- Romanian: banal (ro), plictisitor (ro)
- Russian: ску́чный (ru) (skúčnyj)
- Slovene: dolgočásen (sl)
- Spanish: aburrido (es), soso (es), insípido (es) m, insulso (es) m, desabrido (es) m, sin gracia
- Swedish: tråkig (sv)
- Turkish: sıkıcı (tr)
not bright or intelligent
- Italian: ottuso (it), tardo (it)
- Japanese: 鈍い (ja) (にぶい, nibui), 鈍い (ja) (のろい, noroi)
- Latin: brūtus, fatuus, idiōta, stultus
- Luxembourgish: domm (lb), topeg
- Maori: mātotoru, rare, pūhoi, pongipongi
- Norwegian: dum (no)
- Polish: tępy (pl)
- Portuguese: estúpido (pt), fátuo (pt), imbecil (pt), idiota (pt)
- Romanian: obtuz (ro)
- Russian: тупо́й (ru) (tupój), глу́пый (ru) (glúpyj)
- Spanish: obtuso (es), corto (es), limitado (es), soso (es)
- Swedish: oskarp (sv), trög (sv)
- Zazaki: nêxapêyen
- The translations below need to be checked and inserted above into the appropriate translation tables, removing any numbers. Numbers do not necessarily match those in definitions. See instructions at Wiktionary:Entry layout § Translations.
Translations to be checked
dull (third-person singular simple present dulls, present participle dulling, simple past and past participle dulled)
- (transitive) To render dull; to remove or blunt an edge or something that was sharp.
- Years of misuse have dulled the tools.
a. 1627 (date written), Francis [Bacon], “Considerations Touching a VVarre vvith Spaine. […]”, in William Rawley, editor, Certaine Miscellany VVorks of the Right Honourable Francis Lo. Verulam, Viscount S. Alban. […], London: […] I. Hauiland for Humphrey Robinson, […], published 1629, OCLC 557721855:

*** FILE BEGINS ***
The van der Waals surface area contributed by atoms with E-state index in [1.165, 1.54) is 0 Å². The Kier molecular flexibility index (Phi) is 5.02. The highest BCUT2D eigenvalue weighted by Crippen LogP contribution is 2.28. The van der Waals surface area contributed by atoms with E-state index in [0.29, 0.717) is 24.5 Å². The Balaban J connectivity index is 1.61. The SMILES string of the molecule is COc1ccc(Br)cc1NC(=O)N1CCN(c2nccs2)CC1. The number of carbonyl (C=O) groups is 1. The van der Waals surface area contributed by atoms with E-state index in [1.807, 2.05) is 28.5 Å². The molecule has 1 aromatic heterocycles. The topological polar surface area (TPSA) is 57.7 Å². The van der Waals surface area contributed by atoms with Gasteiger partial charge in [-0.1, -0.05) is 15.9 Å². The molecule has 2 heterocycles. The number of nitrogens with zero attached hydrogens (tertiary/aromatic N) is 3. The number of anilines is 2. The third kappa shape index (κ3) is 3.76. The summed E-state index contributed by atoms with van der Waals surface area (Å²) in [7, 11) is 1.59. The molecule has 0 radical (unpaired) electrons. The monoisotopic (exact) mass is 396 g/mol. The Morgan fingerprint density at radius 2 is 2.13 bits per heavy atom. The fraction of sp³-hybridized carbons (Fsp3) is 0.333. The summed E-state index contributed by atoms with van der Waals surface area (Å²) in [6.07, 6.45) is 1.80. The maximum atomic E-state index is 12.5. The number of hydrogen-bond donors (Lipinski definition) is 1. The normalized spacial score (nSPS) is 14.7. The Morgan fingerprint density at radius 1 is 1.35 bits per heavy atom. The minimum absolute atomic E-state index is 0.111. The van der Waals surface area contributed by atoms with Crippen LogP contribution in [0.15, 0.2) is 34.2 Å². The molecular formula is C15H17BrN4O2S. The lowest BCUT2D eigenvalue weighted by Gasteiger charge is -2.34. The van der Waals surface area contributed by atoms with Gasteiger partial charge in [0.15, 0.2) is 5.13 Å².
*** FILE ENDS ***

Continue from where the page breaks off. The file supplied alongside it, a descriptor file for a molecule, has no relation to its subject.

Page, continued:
This […] dulled their swords.
- (transitive) To soften, moderate or blunt; to make dull, stupid, or sluggish; to stupefy.
- He drinks to dull the pain.
1611 April (first recorded performance), William Shakespeare, “The Tragedie of Cymbeline”, in Mr. William Shakespeares Comedies, Histories, & Tragedies […] (First Folio), London: […] Isaac Iaggard, and Ed[ward] Blount, published 1623, OCLC 606515358, [Act I, scene vi]:
Those [drugs] she has / Will stupefy and dull the sense a while.
- 1850, Richard Chenevix Trench, Notes on the Miracles of Our Lord
- Use and custom have so dulled our eyes.
- (intransitive) To lose a sharp edge; to become dull.
- A razor will dull with use.
- To render dim or obscure; to sully; to tarnish.
to soften, moderate or blunt
to render dim or obscure; to sully; to tarnish